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The sixth round of the IBBS survey in Kathmandu valley among 340 males among People Who Inject Drugs (PWID) was conducted by NCASC with financial support from the TI Pooled Fund. The survey has primarily collected strategic information needed to analyze trends in risk behavior associated with HIV and STI. For the first time in the history of IBBS, the survey has introduced HCV and HBV testing to determine prevalence among PWIDs.
The sixth round of IBBS surveys carried out in the Pokhara Valley was conducted among 345 males among people who inject drugs (PWIDs) with financial support from the Global Fund. This survey focuses primarily on collected strategic information needed to analyze trends in risk behaviors associated with HIV/STI infection among the male subpopulation of PWIDs. This survey has introduced HCV and HBV testing to determine their prevalence among PWIDs for the first time in IBBS study.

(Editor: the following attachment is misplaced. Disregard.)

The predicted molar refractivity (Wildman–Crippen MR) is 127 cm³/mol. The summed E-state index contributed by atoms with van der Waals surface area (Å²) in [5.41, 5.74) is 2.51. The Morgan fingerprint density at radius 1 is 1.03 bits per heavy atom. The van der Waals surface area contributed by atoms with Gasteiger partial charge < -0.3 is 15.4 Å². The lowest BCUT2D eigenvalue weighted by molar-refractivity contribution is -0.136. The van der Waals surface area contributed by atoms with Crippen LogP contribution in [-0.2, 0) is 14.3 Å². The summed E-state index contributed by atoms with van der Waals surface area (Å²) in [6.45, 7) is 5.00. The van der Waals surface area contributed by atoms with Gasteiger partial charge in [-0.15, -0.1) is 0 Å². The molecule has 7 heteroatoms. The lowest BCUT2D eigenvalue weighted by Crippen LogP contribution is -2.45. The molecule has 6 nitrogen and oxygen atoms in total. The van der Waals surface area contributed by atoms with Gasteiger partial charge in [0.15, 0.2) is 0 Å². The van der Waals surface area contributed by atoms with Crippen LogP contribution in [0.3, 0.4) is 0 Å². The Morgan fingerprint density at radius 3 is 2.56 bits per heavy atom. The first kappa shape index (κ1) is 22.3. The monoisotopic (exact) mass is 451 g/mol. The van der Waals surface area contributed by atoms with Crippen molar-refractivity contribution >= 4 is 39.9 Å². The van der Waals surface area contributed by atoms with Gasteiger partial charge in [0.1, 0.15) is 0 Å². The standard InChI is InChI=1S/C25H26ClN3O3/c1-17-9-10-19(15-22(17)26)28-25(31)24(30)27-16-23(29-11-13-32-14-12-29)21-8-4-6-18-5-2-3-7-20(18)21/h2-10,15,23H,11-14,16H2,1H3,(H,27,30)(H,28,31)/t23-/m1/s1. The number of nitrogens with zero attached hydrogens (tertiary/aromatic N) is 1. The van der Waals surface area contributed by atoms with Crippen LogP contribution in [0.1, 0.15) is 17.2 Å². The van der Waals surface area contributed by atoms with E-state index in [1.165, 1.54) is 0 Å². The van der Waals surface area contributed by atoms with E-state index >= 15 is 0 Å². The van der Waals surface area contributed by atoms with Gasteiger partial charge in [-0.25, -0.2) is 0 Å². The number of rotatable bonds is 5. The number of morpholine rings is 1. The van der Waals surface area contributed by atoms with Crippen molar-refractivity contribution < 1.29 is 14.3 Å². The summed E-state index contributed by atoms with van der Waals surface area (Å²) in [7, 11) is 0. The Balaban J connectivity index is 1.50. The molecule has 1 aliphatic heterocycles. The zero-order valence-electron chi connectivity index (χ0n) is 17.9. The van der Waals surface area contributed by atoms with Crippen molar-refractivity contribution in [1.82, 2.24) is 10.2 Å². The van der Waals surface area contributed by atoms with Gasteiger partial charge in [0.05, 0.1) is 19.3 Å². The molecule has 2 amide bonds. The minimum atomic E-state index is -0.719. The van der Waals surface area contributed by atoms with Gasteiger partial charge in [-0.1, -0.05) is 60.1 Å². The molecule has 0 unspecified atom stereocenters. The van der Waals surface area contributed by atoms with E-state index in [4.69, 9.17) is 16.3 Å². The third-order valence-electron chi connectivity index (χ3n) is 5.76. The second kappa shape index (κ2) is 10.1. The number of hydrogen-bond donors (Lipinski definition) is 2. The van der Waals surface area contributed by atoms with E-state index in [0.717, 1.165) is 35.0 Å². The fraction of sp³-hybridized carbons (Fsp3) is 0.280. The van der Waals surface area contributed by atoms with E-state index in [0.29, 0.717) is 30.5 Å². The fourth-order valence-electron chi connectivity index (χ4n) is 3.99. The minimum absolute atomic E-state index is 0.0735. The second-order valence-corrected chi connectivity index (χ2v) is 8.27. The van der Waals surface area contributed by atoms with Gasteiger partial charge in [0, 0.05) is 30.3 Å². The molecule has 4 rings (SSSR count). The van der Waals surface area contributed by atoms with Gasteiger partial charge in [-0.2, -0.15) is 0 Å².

Keywords: Nepal, Pokhara Valley, HIV, HCV, HBV, STI, prevalence, condom use, needles/syringe, condom use, testing, treatment
Pervasive stigma, social isolation and harsh criminal penalties for drug use exacerbate the risk of HIV acquisition and impede access to HIV prevention, care and treatment services among people who inject drugs. This brief seeks to help policymakers and program implementers understand and address the HIV needs and human rights of people who inject drugs.
This resource is intended for harm reduction service providers with limited experience of working with children and young people who inject drugs. It sets out a process that you can go through quickly, with little cost, to prepare for work with children and young people who are under 18. It is designed to help your organisation and staff to feel safe in commencing this work, and to support you in thinking through the challenging situations and decisions that you face. In some cases, it may lead you to decide that you are not yet ready to go ahead with this work.